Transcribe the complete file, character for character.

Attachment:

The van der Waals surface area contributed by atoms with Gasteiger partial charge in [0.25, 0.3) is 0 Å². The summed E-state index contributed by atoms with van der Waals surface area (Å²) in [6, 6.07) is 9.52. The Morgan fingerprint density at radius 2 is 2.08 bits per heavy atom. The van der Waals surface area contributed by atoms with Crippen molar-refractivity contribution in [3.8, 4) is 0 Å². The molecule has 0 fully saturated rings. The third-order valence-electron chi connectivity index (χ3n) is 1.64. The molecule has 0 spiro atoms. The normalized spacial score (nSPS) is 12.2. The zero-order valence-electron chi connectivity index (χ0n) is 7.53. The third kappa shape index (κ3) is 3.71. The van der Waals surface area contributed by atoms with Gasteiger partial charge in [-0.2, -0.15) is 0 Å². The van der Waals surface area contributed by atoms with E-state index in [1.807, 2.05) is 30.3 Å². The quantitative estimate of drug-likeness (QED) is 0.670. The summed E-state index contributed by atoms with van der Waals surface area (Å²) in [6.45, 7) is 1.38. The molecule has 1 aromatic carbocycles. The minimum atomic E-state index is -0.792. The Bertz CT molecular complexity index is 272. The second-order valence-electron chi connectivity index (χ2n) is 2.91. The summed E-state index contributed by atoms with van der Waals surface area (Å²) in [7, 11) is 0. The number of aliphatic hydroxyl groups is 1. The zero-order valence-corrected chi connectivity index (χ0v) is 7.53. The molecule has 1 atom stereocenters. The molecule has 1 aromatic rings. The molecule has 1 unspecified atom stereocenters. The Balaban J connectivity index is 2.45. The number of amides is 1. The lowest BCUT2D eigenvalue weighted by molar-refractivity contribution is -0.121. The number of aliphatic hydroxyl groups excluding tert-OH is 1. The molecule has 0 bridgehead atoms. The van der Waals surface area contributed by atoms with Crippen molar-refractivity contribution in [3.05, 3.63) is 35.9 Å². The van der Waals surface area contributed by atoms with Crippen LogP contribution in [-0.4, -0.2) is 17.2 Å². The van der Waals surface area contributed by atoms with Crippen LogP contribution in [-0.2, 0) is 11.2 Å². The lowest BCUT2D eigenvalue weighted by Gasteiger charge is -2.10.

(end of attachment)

The van der Waals surface area contributed by atoms with Gasteiger partial charge in [0.25, 0.3) is 0 Å². The summed E-state index contributed by atoms with van der Waals surface area (Å²) in [6, 6.07) is 9.52. The Morgan fingerprint density at radius 2 is 2.08 bits per heavy atom. The van der Waals surface area contributed by atoms with Crippen molar-refractivity contribution in [3.8, 4) is 0 Å². The molecule has 0 fully saturated rings. The third-order valence-electron chi connectivity index (χ3n) is 1.64. The molecule has 0 spiro atoms. The normalized spacial score (nSPS) is 12.2. The zero-order valence-electron chi connectivity index (χ0n) is 7.53. The third kappa shape index (κ3) is 3.71. The van der Waals surface area contributed by atoms with Gasteiger partial charge in [-0.2, -0.15) is 0 Å². The van der Waals surface area contributed by atoms with E-state index in [1.807, 2.05) is 30.3 Å². The quantitative estimate of drug-likeness (QED) is 0.670. The summed E-state index contributed by atoms with van der Waals surface area (Å²) in [6.45, 7) is 1.38. The molecule has 1 aromatic carbocycles. The minimum atomic E-state index is -0.792. The Bertz CT molecular complexity index is 272. The second-order valence-electron chi connectivity index (χ2n) is 2.91. The summed E-state index contributed by atoms with van der Waals surface area (Å²) in [7, 11) is 0. The number of aliphatic hydroxyl groups is 1. The zero-order valence-corrected chi connectivity index (χ0v) is 7.53. The molecule has 1 atom stereocenters. The molecule has 1 aromatic rings. The molecule has 1 unspecified atom stereocenters. The Balaban J connectivity index is 2.45. The number of amides is 1. The lowest BCUT2D eigenvalue weighted by molar-refractivity contribution is -0.121. The number of aliphatic hydroxyl groups excluding tert-OH is 1. The molecule has 0 bridgehead atoms. The van der Waals surface area contributed by atoms with Crippen molar-refractivity contribution in [3.05, 3.63) is 35.9 Å². The van der Waals surface area contributed by atoms with Crippen LogP contribution in [-0.4, -0.2) is 17.2 Å². The van der Waals surface area contributed by atoms with Crippen LogP contribution in [-0.2, 0) is 11.2 Å². The lowest BCUT2D eigenvalue weighted by Gasteiger charge is -2.10.